application-specific key. The indirection of placing close keys in the
custody of a storing peer\footnote{Storing peer is the peer in the overlay
which is responsible for the
-assigned keys.} keys is removed at the cost of each peer maintaining one
-''resource peer'' in the overlay network for each resource item pair it
publishes.
+assigned keys.} is removed at the cost of each peer maintaining one
+''resource peer'' in the overlay network for each data item it publishes.

PeerNet \cite{eriksson03peernet} differs from other tightly structured
overlays in that it operates
at the \emph{network} layer. PeerNet makes an explicit distinction
@@ -463,10 +459,10 @@
The basic operations are \texttt{join(groupIdentifier)},
\texttt{leave(groupIdentifier)},
\texttt{multicast(message, groupIdentifier)},  \texttt{anycast(message,
groupIdentifier)}.
Participating peers may join and leave the group and send multicast messages to
-the group, or any-cast message to a specific member of the group. DOLR and
CAST abstraction
-have much in common. For instance, they both use network proximity techniques
-to optimize their operation in the overlay. Figure
\ref{fig:Strucutred_lookup_using_DOLR_model}
- presents basic operation of DOLR abstraction.
+the group, or anycast message to a specific member of the group. DOLR and CAST
abstractions
+have in common that they both use network proximity techniques
+to optimize their operations in the overlay. Figure
\ref{fig:Strucutred_lookup_using_DOLR_model}
+presents the DOLR abstraction.

\begin{figure}
\centering
@@ -486,9 +482,8 @@

\subsection{Sketch of formal definition}

-In this subsection we formalize tightly structured overlay's main features.
The model
-describes basic features of tightly structured overlay, i.e., identifiers,
identifier
-space and mapping function.
+In this subsection we formalize tightly structured overlay's main features,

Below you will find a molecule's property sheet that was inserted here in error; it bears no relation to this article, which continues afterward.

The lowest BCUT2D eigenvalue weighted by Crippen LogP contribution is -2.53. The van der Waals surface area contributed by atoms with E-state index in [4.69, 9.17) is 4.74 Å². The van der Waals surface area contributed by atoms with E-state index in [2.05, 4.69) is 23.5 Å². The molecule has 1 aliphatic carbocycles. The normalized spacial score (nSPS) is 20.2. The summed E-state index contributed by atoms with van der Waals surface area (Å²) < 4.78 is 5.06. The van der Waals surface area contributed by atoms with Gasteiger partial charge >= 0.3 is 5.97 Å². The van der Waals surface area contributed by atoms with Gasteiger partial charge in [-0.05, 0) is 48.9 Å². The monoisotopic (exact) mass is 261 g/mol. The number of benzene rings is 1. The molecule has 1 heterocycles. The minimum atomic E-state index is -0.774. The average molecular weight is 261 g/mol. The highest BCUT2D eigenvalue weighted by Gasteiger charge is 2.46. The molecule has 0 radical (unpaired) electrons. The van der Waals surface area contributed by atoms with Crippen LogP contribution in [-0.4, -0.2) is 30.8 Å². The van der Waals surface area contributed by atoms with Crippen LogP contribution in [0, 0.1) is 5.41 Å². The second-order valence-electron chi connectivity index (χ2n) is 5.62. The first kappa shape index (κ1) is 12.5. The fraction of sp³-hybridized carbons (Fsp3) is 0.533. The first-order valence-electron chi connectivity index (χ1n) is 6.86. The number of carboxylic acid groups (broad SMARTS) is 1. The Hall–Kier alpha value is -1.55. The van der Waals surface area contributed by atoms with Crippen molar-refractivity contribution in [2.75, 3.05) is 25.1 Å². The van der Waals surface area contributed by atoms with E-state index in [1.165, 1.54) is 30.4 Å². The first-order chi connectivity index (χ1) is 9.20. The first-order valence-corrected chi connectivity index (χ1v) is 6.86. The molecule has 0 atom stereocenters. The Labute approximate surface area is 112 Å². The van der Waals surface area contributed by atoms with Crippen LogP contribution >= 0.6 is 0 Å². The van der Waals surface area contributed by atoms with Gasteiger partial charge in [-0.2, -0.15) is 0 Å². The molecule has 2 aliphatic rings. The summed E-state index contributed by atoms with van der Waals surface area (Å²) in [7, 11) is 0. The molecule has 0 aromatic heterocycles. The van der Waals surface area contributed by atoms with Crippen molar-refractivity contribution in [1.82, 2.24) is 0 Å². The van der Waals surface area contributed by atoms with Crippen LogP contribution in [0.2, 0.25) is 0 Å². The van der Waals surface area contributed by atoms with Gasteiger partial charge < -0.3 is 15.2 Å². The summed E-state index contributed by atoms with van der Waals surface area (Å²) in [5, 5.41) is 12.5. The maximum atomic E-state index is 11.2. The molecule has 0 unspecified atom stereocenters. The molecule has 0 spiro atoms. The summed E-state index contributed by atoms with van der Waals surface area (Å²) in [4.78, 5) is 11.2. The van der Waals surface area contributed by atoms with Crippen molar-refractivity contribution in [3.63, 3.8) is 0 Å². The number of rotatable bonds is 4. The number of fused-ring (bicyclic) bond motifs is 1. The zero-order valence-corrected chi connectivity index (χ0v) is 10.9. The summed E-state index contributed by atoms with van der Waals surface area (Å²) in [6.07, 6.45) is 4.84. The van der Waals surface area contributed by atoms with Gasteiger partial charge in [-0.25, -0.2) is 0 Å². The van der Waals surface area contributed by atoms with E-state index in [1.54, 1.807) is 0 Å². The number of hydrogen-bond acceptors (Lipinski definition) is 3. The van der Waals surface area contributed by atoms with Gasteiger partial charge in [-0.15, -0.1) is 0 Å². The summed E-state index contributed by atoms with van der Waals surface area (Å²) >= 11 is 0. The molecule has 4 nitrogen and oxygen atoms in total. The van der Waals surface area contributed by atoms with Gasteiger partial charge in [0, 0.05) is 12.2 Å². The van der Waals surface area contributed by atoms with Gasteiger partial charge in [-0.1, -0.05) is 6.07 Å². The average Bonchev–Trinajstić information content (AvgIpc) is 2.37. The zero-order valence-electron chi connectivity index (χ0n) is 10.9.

i.e.,
+identifiers, identifier space and mapping function.

Let $S$ be the aggregate of all services $s$ in system. Let $P$ be the
aggregate of
all peers $p$ in system. Let $I$ be the aggregate of all identifiers $i$ in
system.
@@ -516,22 +511,16 @@
have very little in common. Indeed, the only thing they share is the fact that
no other peer is more
important than an other in the Peer-to-Peer network. Fault tolerance \emph{may}
be an area, in which approaches have similar properties (e.g., no single point
of failure).
-However, fault-tolerance properties of both approaches are currently only
initial calculations, or
-experimented in simulation environments. In real-life, measuring fault
tolerance is much more
+Fault tolerance properties of both approaches are currently only initial
calculations, or
+experimented in simulation environments. In real-life, however, measuring
fault tolerance is much more

The most important difference between approaches is performance and
scalability properties. While
performance of loosely structured approach is not always even linear,
generally tightly structured
approach can perform all internal operations in poly-logarithmic
time\footnote{However, it is unknown
whether all proposed algorithms can preserve logarithmic properties in
real-life applications or not.}.
-Loosely structured systems scale to millions of peers, whereas tightly
structured systems are able
-to cope with billions of concurrent peers.
-
-Another key point is the philosophy how overlay network is constructed and
maintained. While loosely
-structured approach gives much freedom to individual peers to join and leave
the overlay network, tightly
-structured approach has certain features, in which participating peers have no
control at all
-(such as mapping of data items). With DHT abstraction of tightly structured
approach, for instance,
-peer has no power to decide where the data items are mapped in the overlay.
+Moreover, loosely structured systems scale to millions of peers, whereas